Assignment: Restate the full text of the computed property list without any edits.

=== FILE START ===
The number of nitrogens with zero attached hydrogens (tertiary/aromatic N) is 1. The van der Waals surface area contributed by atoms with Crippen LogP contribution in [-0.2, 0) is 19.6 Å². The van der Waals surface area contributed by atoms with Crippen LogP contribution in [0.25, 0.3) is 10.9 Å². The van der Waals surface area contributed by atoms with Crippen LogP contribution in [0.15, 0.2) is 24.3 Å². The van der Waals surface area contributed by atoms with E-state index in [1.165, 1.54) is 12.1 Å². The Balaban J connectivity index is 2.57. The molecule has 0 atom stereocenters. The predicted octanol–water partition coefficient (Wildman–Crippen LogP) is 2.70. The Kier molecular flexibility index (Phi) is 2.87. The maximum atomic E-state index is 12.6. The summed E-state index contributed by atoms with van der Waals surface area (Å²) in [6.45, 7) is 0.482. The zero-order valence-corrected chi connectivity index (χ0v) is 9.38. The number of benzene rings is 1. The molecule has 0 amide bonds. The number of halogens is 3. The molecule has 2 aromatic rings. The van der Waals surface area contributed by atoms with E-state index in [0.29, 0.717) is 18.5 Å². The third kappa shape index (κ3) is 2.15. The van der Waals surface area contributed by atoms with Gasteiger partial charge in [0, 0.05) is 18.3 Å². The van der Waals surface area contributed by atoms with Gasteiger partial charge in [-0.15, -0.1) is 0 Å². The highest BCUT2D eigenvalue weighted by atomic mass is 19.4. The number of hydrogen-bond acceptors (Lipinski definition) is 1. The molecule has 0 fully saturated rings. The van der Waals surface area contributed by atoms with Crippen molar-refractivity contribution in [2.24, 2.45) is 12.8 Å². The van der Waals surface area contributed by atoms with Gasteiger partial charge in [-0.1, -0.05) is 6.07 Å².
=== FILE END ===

The number of nitrogens with zero attached hydrogens (tertiary/aromatic N) is 1. The van der Waals surface area contributed by atoms with Crippen LogP contribution in [-0.2, 0) is 19.6 Å². The van der Waals surface area contributed by atoms with Crippen LogP contribution in [0.25, 0.3) is 10.9 Å². The van der Waals surface area contributed by atoms with Crippen LogP contribution in [0.15, 0.2) is 24.3 Å². The van der Waals surface area contributed by atoms with E-state index in [1.165, 1.54) is 12.1 Å². The Balaban J connectivity index is 2.57. The molecule has 0 atom stereocenters. The predicted octanol–water partition coefficient (Wildman–Crippen LogP) is 2.70. The Kier molecular flexibility index (Phi) is 2.87. The maximum atomic E-state index is 12.6. The summed E-state index contributed by atoms with van der Waals surface area (Å²) in [6.45, 7) is 0.482. The zero-order valence-corrected chi connectivity index (χ0v) is 9.38. The number of benzene rings is 1. The molecule has 0 amide bonds. The number of halogens is 3. The molecule has 2 aromatic rings. The van der Waals surface area contributed by atoms with E-state index in [0.29, 0.717) is 18.5 Å². The third kappa shape index (κ3) is 2.15. The van der Waals surface area contributed by atoms with Gasteiger partial charge in [0, 0.05) is 18.3 Å². The van der Waals surface area contributed by atoms with Gasteiger partial charge in [-0.15, -0.1) is 0 Å². The highest BCUT2D eigenvalue weighted by atomic mass is 19.4. The number of hydrogen-bond acceptors (Lipinski definition) is 1. The molecule has 0 fully saturated rings. The van der Waals surface area contributed by atoms with Crippen molar-refractivity contribution in [2.24, 2.45) is 12.8 Å². The van der Waals surface area contributed by atoms with Gasteiger partial charge in [-0.1, -0.05) is 6.07 Å².